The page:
LUMBERTON — For Robeson County’s economy, the closing of the Robeson Correctional Center would be a disaster.
That’s the message that local officials, prison administrators and others wishing to thwart Republican Gov. Pat McCrory’s budget proposal to close the facility on Aug. 1 delivered to two local legislators last week.
“We are all about maintaining the Robeson Correctional Center,” said Barry Deese, chairman of the Retired Employees of the Department of Corrections, which organized Friday’s meeting. “We are trying to keep this facility open. There are a lot of memories there.”
In his $20.6 billion budget proposed last month, McCrory says there is a need to close the minimum-security prison in Lumberton and four other prisons across the state because the state’s inmate population is falling. The prisons he wishes to close, including a minimum-security facility in neighboring Bladen County, require expensive renovations and repairs, the governor says.
At Friday’s meeting at Lumberton City Hall, about 60 supporters of keeping the Robeson Correctional Center open presented state Sen. Michael Walters and state Rep. Charles Graham with information about how the prison helps the local economy. They urged the Democratic legislators to oppose the closing of the prison, located on a 102-acre tract on N.C. 711, just west of Lumberton.
“We want to strongly say no to the closing of the Robeson Correctional Center,” said Mitch Lowry, vice chairman of the Retired Employees of the Department of Corrections. “This is the only minimum-custody facility in the county.”
According to Calvin Bethea, the correctional case manager at the Robeson Correctional Center, the closing would affect 80 full-time employees, 64 of whom are Robeson County residents.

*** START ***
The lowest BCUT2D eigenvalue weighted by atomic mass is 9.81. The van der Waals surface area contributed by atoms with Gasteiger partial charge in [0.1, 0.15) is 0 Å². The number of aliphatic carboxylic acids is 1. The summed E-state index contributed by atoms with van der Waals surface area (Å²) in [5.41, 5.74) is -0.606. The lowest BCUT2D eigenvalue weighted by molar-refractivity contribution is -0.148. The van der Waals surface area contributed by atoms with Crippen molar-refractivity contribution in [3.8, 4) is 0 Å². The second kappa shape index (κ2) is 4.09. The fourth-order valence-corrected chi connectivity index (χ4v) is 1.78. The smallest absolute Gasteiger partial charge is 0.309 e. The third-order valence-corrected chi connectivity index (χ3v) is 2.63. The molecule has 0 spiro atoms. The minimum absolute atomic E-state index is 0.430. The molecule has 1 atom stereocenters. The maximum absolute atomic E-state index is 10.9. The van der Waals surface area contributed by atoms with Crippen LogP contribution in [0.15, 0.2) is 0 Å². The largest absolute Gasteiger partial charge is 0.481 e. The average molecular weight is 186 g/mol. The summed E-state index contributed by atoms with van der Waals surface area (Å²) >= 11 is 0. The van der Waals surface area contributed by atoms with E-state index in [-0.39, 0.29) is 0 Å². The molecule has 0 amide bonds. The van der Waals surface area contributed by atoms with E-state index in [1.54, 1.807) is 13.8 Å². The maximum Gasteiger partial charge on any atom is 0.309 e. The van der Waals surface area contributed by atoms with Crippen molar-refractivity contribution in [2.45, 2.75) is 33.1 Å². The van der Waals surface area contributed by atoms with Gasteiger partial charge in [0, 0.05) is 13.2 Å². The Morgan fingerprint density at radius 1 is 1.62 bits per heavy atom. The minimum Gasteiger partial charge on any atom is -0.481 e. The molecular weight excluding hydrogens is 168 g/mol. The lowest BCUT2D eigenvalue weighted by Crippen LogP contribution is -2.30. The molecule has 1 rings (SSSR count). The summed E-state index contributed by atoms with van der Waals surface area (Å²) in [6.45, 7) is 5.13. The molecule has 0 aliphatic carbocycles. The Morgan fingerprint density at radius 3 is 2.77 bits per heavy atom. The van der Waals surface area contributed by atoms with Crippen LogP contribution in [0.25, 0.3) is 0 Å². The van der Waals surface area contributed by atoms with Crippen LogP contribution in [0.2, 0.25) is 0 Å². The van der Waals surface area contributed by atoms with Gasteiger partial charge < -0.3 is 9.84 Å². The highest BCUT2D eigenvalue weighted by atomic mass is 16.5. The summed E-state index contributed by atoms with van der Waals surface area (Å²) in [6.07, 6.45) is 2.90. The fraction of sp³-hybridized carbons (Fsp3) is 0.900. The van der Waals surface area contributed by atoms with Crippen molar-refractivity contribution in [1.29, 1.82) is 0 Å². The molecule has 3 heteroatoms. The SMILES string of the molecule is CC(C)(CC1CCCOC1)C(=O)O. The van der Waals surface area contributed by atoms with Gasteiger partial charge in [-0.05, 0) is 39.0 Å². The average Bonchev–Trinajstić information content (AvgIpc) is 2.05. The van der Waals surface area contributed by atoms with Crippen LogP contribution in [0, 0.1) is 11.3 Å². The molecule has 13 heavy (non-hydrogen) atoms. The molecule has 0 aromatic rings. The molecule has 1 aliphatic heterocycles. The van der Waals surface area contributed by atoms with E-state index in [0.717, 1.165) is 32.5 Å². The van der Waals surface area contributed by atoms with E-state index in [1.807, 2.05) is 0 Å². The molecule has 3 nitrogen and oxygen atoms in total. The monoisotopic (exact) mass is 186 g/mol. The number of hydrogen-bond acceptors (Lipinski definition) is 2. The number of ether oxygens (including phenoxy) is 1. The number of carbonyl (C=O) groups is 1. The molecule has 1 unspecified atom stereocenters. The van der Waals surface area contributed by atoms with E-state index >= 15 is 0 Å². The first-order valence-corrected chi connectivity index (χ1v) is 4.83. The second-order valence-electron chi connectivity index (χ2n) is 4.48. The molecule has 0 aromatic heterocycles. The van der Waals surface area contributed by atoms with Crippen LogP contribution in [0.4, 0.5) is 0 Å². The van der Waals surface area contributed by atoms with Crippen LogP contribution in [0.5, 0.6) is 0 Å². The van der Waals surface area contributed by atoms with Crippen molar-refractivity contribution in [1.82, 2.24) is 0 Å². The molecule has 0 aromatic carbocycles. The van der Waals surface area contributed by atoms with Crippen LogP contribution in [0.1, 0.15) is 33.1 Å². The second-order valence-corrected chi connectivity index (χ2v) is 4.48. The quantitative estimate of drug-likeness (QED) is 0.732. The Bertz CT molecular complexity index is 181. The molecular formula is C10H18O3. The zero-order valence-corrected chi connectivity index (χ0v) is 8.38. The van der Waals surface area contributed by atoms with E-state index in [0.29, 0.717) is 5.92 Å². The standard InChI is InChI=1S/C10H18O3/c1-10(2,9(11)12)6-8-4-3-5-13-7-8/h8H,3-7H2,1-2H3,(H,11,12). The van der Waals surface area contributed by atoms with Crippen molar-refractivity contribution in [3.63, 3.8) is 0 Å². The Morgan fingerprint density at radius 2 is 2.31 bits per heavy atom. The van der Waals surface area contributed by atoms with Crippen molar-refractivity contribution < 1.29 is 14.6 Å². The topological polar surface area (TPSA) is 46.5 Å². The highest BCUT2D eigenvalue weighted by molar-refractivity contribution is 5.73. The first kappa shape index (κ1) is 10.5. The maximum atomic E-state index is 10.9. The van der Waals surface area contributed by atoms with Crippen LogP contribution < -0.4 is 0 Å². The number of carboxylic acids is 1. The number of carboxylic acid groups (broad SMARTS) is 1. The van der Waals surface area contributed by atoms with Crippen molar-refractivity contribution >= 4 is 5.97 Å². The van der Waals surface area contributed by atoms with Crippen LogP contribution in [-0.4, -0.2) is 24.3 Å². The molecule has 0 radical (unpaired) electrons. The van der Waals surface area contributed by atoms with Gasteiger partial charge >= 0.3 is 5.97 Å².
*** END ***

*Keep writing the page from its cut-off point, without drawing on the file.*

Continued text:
Bethea said the facility houses inmates who have committed felony and misdemeanor offenses, has a capacity to house 304 inmates and has 21 buildings, including dormitories, storage buildings and a segregation unit. The segregation unit is unusual, he said, because not every minimum-security correctional center in the state has a unit capable of separating certain inmates from the general population.
Bethea also said the correctional center provides inmate labor for the county, municipalities and Department of Transportation. The services of these inmates are obtained for $1 per day for each inmate.
It also houses a K-9 unit that assists state, county and municipal law enforcement with tracking and drug interdiction.
Local officials told the legislators Friday that it would cost them money they don’t have to contract out for services now performed by the inmates. Robeson County Manager Ricky Harris estimated it would cost the county about $700,000 a year to replace the inmate labor that is used for work at the county fairgrounds, landfill and parks.
“These inmates provide valuable services for Robeson County and the surrounding area,” said J.C. Huggins, regional director for the state Department of Public Safety’s Division of Adult Correction. “You know the cost it will be to replace $1-a-day labor, and if you continue to use inmates for labor there will be transportation costs from transporting the inmates to Robeson County from the Scotland or Tabor City correctional centers.”
Both Walters and Graham urged those at Friday’s meeting to within 10 days provide them in writing specific details concerning the economic effects of closing the prison. They also urged the county and individual municipalities to pass resolutions showing support for keeping the facility open.
“There is a tremendous economic impact on the county,” Graham said. “We want to say and send the message (to other legislators) that keeping the Robeson center open will not just be a savings to the county, but also be a savings to the state.”
Walters added that the more specific the information Robeson County’s state delegation has, the easier it will be to respond to arguments by those who wish to see the facility closed.
“One of the arguments for closing the center is that the prison population is down statewide about 10 percent,” Walters said. “When we look at this, we have to take that into consideration.”
State Reps. Garland Pierce, Ken Waddell and Ken Goodman, other Democratic legislators who represent Robeson County, were not able to attend the meeting.